'Peak idiocy' | Why the strange case of Scotland's Period Dignity Officer is an HR nightmare

Why the strange case of Scotland's Period Dignity Officer is an HR nightmare

It seems inevitable, when assessing the series of strange twists and turns in the story of Scotland’s first ever ‘period dignity officer’, that the whole case should end with a lawsuit.

To sum up the case: a project team comprising two councils and a college created the role, with the goal of educating and reducing stigma around periods, particularly within colleges and local authorities. A man, rather than a person who menstruates, was chosen for the role. Facing a huge amount of furore and abuse, the man was told the role was scrapped. He's now suing.

At its very core, the job is an entirely reasonable and even progressive prospect. It was funded by the Scottish Government to pick up where Holyrood’s ground-breaking legislation (making tampons and pads free, and ensuring that they’re available in schools) left off.

When announcing the role, the project team in charge of the appointment, which was made up of representatives from Dundee City Council, Angus Council and Dundee & Angus College, heralded it as a ‘pioneering new role to end period poverty and reduce stigma’. It was alleged that whoever took on the position would ‘coordinate and streamline the approach to ‘period dignity’ across the region by working directly with the colleges and local authorities’.

Appointment furore and ‘peak gender idiocy’?

However, a series of controversial decisions, and some serious alleged miscalculations on the part of the employer, made this debacle one that is ripe for the accolade of 'worst HR-centric shambles of the year' so far. Or is it?

The first, and perhaps most controversial decision that the project team made, was hiring a man for the role. It was announced in August that Jason Grant, previously a personal trainer and most recently Student Wellbeing Officer with Dundee and Angus College, would take on the title of Period Dignity Officer.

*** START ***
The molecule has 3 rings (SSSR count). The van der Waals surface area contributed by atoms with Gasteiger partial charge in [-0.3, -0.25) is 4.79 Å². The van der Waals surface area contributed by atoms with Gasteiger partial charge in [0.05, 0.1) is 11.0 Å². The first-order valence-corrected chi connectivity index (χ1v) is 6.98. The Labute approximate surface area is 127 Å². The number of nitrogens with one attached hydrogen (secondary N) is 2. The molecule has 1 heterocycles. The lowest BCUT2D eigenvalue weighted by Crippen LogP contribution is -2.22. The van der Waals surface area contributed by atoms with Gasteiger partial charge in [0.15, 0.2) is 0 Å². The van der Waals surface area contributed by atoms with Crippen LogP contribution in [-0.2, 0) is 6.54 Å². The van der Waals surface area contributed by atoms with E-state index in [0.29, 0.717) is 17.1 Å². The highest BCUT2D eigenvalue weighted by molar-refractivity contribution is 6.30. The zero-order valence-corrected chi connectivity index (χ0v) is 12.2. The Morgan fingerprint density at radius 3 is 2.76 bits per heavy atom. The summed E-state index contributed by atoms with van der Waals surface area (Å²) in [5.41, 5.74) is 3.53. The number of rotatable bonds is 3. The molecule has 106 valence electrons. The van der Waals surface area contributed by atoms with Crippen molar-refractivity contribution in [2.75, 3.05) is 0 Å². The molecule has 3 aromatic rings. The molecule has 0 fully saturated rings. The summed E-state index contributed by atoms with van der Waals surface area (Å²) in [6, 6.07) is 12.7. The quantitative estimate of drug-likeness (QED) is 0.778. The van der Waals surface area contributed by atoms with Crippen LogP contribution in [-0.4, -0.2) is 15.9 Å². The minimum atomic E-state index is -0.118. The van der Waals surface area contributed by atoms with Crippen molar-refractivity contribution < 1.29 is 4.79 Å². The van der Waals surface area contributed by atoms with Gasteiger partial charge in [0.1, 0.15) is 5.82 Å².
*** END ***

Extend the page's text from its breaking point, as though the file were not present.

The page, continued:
Grant argued that his previous history, and the very fact that he was indeed a male, made him a prime candidate for the role.

“In many ways, this new role is a natural progression for me,” he noted, adding, “I think being a man will help me to break down barriers, reduce stigma and encourage more open discussions. Although affecting women directly, periods are an issue for everyone.”

Yet, being a high-profile, public-facing role, it seemed that some felt he was incorrect in this assessment. In fact, opposition to the decision was widespread, and extremely vocal. SNP leader, Ian Blackford, commented that it would be “far better” if women occupied such roles, whilst Baroness Fox accused the Scottish Government of “peak gender idiocy”.

Other vocal protesters included tennis star Martina Navratilova, who added that hiring Grant was tantamount to “institutionalised mansplaining”.

Role repealed

From here, this ethically murky case got, well, even more murky. Initially, Grant’s employers defended the move, stating that “With all partners in the working group equal opportunities employers, Jason was the strongest candidate”.